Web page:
A Classic Combo

The Classic Club is more than just another addition to the desert’s roster of golf courses.

For one thing, this expansive layout burst on the scene wrapped in instant credibility — as the host course for this year’s Bob Hope Chrysler Classic. It is the only tournament-owned course on the PGA Tour.

It also represents a different breed as desert courses go. Spread across 246 acres on the north side of Interstate 10 in the outer reaches of Palm Desert, this is a course with no palm trees. Filling that void are some 4,800 other trees and plants. Spacious, sculptured fairways and 30 acres of lakes and streams add serenity to this 18-hole, par-72, Arnold Palmer-designed
project. There also is minimal adjacent residential development. Only four holes will have housing units within a tee shot.
“This is a more traditional kind of course with a lot of pine trees. And you play 18 holes without going through neighborhoods,” says Marc Aulerich, the course’s general manager. “The course has a lot of contouring [more than five million cubic yards of dirt were moved during construction] and it will be a great course for tournament galleries because of vantage points. In one spot, you can see the 11th, 12th and 13th holes. Basically, they’ve taken a flat piece of land, carved it, and turned it into something special. There’s a lot of grass out there.”

A public course, the Classic Club was built by the valley’s ultra-benevolent H.N. and Frances C. Berger Foundation, then donated to the Hope Classic’s parent organization as a way to benefit the foundation’s charitable giving throughout the valley. Construction began in 2004 and was completed in October — except for a 63,000-square-foot clubhouse that won’t be ready until this fall.  Other than early limited play by VIPs, the course debuts during the 2006 Hope event, scheduled Jan. 16-22. Public play is scheduled to get under way following the tournament.

The course still was taking shape when the foundation’s board of directors voted to donate the land and the course to the tournament organization, according to Chris McGuire, foundation vice president of programs, who characterized it as an easy
decision for this organization founded 44 years ago to “help people help themselves.”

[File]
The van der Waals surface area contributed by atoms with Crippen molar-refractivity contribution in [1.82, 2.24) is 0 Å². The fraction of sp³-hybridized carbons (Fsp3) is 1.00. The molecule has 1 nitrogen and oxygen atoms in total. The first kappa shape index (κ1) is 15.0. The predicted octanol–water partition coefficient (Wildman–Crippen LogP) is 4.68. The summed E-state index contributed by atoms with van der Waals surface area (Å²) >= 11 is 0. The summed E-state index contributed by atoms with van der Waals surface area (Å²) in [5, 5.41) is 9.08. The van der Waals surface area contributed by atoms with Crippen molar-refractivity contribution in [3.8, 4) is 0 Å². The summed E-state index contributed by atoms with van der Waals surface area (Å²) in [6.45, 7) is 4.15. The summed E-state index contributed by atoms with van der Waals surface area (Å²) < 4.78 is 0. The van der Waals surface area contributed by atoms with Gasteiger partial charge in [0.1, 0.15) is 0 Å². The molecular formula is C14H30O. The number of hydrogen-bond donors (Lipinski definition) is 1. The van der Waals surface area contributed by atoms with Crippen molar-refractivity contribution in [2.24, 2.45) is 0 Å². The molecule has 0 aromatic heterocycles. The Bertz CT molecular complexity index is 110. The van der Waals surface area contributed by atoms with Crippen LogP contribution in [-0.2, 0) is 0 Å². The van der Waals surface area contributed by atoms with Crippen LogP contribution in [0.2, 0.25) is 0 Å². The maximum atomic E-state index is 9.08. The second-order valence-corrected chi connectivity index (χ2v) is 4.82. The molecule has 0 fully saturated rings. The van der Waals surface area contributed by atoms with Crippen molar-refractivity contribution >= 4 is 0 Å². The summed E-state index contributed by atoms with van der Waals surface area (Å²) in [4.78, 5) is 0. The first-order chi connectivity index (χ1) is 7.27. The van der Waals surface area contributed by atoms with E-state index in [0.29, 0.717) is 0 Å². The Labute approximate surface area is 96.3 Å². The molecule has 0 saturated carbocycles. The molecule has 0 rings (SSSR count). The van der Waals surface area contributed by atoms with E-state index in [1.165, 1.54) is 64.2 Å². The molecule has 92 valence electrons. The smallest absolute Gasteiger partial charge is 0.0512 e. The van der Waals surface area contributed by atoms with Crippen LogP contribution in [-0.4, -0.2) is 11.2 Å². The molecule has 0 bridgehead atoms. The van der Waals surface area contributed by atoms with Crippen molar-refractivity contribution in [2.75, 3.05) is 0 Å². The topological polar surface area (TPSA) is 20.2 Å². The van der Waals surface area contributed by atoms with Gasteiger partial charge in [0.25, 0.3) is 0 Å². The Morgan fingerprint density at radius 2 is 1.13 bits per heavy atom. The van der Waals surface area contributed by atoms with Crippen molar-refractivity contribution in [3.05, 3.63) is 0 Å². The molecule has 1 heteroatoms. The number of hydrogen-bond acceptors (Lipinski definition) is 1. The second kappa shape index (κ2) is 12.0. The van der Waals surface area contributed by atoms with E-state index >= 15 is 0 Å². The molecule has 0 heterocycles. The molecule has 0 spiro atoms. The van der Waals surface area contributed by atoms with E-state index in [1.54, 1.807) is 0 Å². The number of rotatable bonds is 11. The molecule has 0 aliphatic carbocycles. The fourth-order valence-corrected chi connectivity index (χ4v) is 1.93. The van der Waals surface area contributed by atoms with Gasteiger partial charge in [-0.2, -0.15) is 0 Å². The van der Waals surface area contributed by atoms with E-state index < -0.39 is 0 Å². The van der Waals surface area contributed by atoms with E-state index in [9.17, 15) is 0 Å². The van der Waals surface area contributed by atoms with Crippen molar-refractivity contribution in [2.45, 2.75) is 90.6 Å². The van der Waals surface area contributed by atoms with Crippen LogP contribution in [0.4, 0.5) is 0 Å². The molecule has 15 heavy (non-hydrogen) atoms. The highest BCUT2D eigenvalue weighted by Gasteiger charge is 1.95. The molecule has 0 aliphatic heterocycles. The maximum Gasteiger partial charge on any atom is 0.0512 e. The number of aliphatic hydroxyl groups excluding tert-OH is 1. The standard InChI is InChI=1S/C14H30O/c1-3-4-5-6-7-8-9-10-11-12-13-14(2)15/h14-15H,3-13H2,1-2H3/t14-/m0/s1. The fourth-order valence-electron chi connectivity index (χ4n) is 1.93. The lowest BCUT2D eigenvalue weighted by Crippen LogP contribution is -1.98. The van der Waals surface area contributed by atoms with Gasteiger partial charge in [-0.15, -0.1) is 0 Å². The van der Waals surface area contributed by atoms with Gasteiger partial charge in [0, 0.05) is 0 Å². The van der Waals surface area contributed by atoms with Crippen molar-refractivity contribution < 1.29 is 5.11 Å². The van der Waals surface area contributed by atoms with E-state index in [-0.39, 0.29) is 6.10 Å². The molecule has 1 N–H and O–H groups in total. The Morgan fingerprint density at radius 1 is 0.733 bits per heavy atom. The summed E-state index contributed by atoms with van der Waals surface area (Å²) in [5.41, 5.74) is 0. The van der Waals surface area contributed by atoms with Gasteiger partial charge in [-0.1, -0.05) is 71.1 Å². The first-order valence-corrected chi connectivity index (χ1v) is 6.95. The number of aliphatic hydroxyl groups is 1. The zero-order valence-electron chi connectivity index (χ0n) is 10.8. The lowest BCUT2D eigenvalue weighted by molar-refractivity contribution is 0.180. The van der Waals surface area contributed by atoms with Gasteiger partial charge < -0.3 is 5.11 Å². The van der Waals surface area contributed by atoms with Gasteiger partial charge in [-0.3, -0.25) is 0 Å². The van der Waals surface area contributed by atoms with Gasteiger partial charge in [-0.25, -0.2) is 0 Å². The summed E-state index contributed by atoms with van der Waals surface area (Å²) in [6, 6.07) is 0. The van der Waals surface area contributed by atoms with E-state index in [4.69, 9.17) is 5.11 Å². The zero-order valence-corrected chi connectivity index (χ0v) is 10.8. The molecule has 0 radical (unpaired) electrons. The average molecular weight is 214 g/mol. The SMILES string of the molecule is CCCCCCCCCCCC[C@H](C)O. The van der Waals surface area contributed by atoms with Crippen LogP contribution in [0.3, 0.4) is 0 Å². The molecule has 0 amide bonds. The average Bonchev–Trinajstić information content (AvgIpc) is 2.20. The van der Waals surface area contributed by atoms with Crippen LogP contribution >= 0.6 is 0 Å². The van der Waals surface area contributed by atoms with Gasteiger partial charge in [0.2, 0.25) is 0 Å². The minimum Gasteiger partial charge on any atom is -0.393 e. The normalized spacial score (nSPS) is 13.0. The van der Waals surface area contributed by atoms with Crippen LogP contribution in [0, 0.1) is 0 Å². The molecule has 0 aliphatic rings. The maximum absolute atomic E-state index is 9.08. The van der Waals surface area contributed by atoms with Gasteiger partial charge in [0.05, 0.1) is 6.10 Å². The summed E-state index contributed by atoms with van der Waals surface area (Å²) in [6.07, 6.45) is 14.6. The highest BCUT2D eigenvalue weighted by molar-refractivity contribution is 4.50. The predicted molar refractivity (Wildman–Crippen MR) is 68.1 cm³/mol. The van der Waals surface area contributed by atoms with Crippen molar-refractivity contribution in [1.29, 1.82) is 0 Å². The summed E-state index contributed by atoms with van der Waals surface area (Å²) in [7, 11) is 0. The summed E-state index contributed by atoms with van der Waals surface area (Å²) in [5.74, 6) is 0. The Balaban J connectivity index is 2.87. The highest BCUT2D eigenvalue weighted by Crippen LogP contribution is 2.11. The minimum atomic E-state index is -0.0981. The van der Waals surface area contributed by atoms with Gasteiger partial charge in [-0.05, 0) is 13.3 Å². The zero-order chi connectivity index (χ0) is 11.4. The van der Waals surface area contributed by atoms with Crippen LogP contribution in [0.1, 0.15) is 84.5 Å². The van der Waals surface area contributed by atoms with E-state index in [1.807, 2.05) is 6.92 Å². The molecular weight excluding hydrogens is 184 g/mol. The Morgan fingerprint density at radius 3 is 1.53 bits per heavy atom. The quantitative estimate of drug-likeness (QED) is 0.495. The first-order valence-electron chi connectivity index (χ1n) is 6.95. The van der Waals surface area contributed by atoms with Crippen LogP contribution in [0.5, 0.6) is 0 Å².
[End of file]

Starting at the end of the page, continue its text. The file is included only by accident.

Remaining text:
“We felt it was a nice thing to do for them; something that hopefully would serve the foundation and community charities for many years,” says McGuire, noting the tournament’s track record in increasing its annual donations to a level that exceeds $1.5 million. “We envisioned it as an additional boost, that it would perpetuate the giving and even increase the amount. The tournament benefits many charities.”

Bob Hope Chrysler Classic Assistant Tournament Chairman John Foster says it was “highly rewarding to work with the Berger Foundation.”

“This is a tremendous opportunity for the tournament,” says Foster. “It gives it a home. We always were guests at the courses before.”

Berger Vice President of Real Estate Doug Vance notes that the course was designed and constructed to maximize 360-degree vistas. There are unobstructed views of the mountains north of the course because the adjacent land is a preserve for the fringe-toed lizard.

“The experience of golf here, from a player’s or spectator’s perspective, will be completely new,” says McGuire. “This will be, by far, the best spectator viewing for tournament play of any course in the valley.”

As host course for this year’s Bob Hope Chrysler Classic, The Classic Club joins La Quinta Country Club, Bermuda Dunes Country Club and PGA West’s Arnold Palmer Private Course in the rotation.

Palmer, a legendary tour player who now has a company that designs courses, described the Classic this way: “It is challenging enough for the Bob Hope Chrysler Classic, yet enjoyable for valley residents and visitors. It gives golfers a unique visual setting with an abundance of water and the feel of a pine forest.”

Aulerich and Foster term it a “very playable and fair course for average golfers.”

It stretches to 7,305 yards from the back tees and has water features on 13 holes and numerous fairway doglegs. Waterfalls, 150 acres of various types of turf,14 natural-stone bridges, white sand traps, and mature landscaping add to the course’s natural aesthetics.

“We will have high standards of service across the board,” says Aulerich. “Caddies, valeting of vehicles. We want to set a standard rather than follow one. There always will be public play, but there will not be twilight rounds [with reduced rates]. It’s not that kind of marketplace. We think people who watch the tournament will want to play the course because of that sense of memory.”

Foster says the course’s scale is up to two times larger than a normal course. “It’s 18 holes laid out on a design for 27 or 36,” he says, “It’s a strong course with imposing size, but with lots of tees. We’re looking for an image for the tournament and this does so much for us. This is a public-access course with the amenities of the best of private clubs in our area. It will be exciting for the general public to hit shots that they have seen during the Hope tournament.” 

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